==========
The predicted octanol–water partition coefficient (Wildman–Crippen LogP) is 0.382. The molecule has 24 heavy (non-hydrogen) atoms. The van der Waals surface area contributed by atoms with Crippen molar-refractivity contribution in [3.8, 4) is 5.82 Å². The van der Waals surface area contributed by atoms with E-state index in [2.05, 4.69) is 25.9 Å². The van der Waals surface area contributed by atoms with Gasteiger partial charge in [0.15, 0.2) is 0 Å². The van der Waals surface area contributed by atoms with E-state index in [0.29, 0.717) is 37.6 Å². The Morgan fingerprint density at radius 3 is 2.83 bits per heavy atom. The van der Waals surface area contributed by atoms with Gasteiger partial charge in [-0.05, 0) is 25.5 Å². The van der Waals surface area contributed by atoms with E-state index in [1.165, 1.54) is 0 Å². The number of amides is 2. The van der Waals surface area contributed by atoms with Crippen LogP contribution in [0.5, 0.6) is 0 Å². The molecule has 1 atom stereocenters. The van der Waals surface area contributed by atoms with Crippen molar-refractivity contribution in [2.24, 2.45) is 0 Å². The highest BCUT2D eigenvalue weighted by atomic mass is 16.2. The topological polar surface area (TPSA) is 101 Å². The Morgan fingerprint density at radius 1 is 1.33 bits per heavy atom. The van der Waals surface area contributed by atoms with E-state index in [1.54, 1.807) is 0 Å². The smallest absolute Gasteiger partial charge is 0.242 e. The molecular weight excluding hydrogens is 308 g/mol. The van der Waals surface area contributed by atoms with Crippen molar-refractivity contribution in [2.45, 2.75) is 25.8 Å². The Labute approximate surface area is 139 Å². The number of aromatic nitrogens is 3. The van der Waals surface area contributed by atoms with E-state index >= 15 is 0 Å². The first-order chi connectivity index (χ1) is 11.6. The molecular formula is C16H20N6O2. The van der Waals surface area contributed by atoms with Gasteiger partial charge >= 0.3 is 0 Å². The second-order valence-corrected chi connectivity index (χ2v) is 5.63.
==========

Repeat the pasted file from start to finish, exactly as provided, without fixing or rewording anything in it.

The predicted octanol–water partition coefficient (Wildman–Crippen LogP) is 0.382. The molecule has 24 heavy (non-hydrogen) atoms. The van der Waals surface area contributed by atoms with Crippen molar-refractivity contribution in [3.8, 4) is 5.82 Å². The van der Waals surface area contributed by atoms with E-state index in [2.05, 4.69) is 25.9 Å². The van der Waals surface area contributed by atoms with Gasteiger partial charge in [0.15, 0.2) is 0 Å². The van der Waals surface area contributed by atoms with E-state index in [0.29, 0.717) is 37.6 Å². The Morgan fingerprint density at radius 3 is 2.83 bits per heavy atom. The van der Waals surface area contributed by atoms with Gasteiger partial charge in [-0.05, 0) is 25.5 Å². The van der Waals surface area contributed by atoms with E-state index in [1.165, 1.54) is 0 Å². The number of amides is 2. The van der Waals surface area contributed by atoms with Crippen LogP contribution in [0.5, 0.6) is 0 Å². The molecule has 1 atom stereocenters. The van der Waals surface area contributed by atoms with Crippen molar-refractivity contribution in [2.24, 2.45) is 0 Å². The highest BCUT2D eigenvalue weighted by atomic mass is 16.2. The topological polar surface area (TPSA) is 101 Å². The Morgan fingerprint density at radius 1 is 1.33 bits per heavy atom. The van der Waals surface area contributed by atoms with E-state index in [1.54, 1.807) is 0 Å². The smallest absolute Gasteiger partial charge is 0.242 e. The molecular weight excluding hydrogens is 308 g/mol. The van der Waals surface area contributed by atoms with Crippen molar-refractivity contribution in [2.45, 2.75) is 25.8 Å². The Labute approximate surface area is 139 Å². The number of aromatic nitrogens is 3. The van der Waals surface area contributed by atoms with E-state index >= 15 is 0 Å². The first-order chi connectivity index (χ1) is 11.6. The molecular formula is C16H20N6O2. The van der Waals surface area contributed by atoms with Gasteiger partial charge >= 0.3 is 0 Å². The second-order valence-corrected chi connectivity index (χ2v) is 5.63.